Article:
The pawpaw tree (Asimina triloba) is native from the Gulf Coast up to the Great Lakes region. Not commercially grown, or rarely, the pawpaw fruit has yellow/green skin and soft, creamy, almost custard-like orange flesh with a delicious, sweet flavor. One reason this delicacy is not commercially grown has to do with pawpaw flower sex. It is difficult to know what sex pawpaw flowers are. Are pawpaws monoecious or dioecious? Is there a way to tell the sex in pawpaw trees?
How to Tell Sex in Pawpaw Trees
Well, they are definitely not entirely dioecious or monoecious for that matter. Pawpaw flower sex is something rarer. They are termed trioecious (subdioecious), which means they have separate male, female, as well as hermaphroditic plants. Although they have both male and female reproduction parts, they are not self-pollinating.
The pawpaw’s blossoms are protogynous, which means that the female stigma matures but is not receptive at time that the pollen is ready for fertilization.
Pawpaws are most often propagated via seed, and their sex cannot be determined until they flower. This can be a problem when raising the fruit for commercial sale. It means that few trees will actually produce and yet the grower is cultivating and investing time and money to wait and see which trees will fruit.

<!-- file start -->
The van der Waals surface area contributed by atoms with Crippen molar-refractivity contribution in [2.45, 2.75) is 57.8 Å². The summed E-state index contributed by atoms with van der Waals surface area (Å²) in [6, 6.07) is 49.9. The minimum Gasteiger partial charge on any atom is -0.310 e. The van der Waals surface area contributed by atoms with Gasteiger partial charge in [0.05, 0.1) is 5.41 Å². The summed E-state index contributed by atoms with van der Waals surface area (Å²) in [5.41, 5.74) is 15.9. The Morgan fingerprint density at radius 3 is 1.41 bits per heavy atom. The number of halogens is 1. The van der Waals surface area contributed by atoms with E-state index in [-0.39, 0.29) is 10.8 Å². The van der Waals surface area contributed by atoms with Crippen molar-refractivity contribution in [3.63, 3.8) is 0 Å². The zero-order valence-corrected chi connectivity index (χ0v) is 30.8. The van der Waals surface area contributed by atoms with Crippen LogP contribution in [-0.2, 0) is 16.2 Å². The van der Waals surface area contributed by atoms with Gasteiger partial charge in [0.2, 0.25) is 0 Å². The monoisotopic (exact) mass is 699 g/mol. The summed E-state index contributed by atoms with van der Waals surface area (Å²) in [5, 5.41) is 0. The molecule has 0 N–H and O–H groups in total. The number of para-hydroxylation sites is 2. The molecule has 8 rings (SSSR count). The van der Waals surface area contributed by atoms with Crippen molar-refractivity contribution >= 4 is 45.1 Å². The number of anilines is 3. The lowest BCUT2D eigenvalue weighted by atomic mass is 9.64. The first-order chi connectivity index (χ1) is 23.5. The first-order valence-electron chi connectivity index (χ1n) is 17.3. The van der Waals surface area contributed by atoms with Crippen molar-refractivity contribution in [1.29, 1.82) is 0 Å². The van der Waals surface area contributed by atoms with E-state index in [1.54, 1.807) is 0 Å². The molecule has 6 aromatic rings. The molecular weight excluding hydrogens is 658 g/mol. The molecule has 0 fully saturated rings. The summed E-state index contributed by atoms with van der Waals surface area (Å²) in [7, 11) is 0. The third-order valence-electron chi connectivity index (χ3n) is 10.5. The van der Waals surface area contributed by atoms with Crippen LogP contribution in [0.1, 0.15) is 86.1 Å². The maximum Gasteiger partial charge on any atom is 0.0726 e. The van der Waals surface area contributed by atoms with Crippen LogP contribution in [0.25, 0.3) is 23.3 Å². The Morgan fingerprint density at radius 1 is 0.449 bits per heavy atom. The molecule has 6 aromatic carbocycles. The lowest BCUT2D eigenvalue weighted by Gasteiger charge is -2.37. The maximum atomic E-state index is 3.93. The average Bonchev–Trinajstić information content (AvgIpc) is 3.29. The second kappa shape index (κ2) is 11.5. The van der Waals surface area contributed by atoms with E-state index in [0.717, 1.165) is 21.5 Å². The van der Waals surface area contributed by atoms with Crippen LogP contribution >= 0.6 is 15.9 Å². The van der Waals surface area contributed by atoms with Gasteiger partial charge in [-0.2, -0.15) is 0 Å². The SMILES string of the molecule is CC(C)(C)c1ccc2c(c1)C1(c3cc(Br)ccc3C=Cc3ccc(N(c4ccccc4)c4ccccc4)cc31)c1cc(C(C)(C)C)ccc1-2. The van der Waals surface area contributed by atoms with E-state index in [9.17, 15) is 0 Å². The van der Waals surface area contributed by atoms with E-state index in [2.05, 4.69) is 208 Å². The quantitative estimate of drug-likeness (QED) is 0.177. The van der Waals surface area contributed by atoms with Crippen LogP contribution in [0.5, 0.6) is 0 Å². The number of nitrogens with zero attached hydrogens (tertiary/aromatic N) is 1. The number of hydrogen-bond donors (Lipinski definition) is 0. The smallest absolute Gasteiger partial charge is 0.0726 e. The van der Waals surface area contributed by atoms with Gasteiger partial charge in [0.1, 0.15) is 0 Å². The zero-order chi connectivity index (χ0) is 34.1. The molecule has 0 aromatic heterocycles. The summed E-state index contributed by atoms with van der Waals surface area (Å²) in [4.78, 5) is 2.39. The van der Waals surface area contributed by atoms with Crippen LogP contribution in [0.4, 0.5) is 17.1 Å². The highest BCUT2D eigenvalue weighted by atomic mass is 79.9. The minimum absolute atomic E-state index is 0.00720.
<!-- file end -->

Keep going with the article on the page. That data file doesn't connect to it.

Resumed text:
Furthermore, under stressful conditions, the dioecious plants may convert to hermaphrodites or the opposite sex, and monoecious plants may change the ratio of their male to female flowers. All this makes determining the sex of pawpaws anyone’s guess.
Of course, there are other reasons the pawpaw isn’t cultivated commercially despite its rich nutritional value– high in protein, antioxidants, vitamins A and C, and several minerals. The fruit has an odd bean-like shape that doesn’t fare well with the sweet custard inside and it also doesn’t handle well.
This means the delicious fruit will probably remain the province of eastern U.S. dwellers and those determined to grow pawpaw. And for those intrepid growers, pawpaws are also self-incompatible. This means that they require pollination from yet another, unrelated pawpaw tree.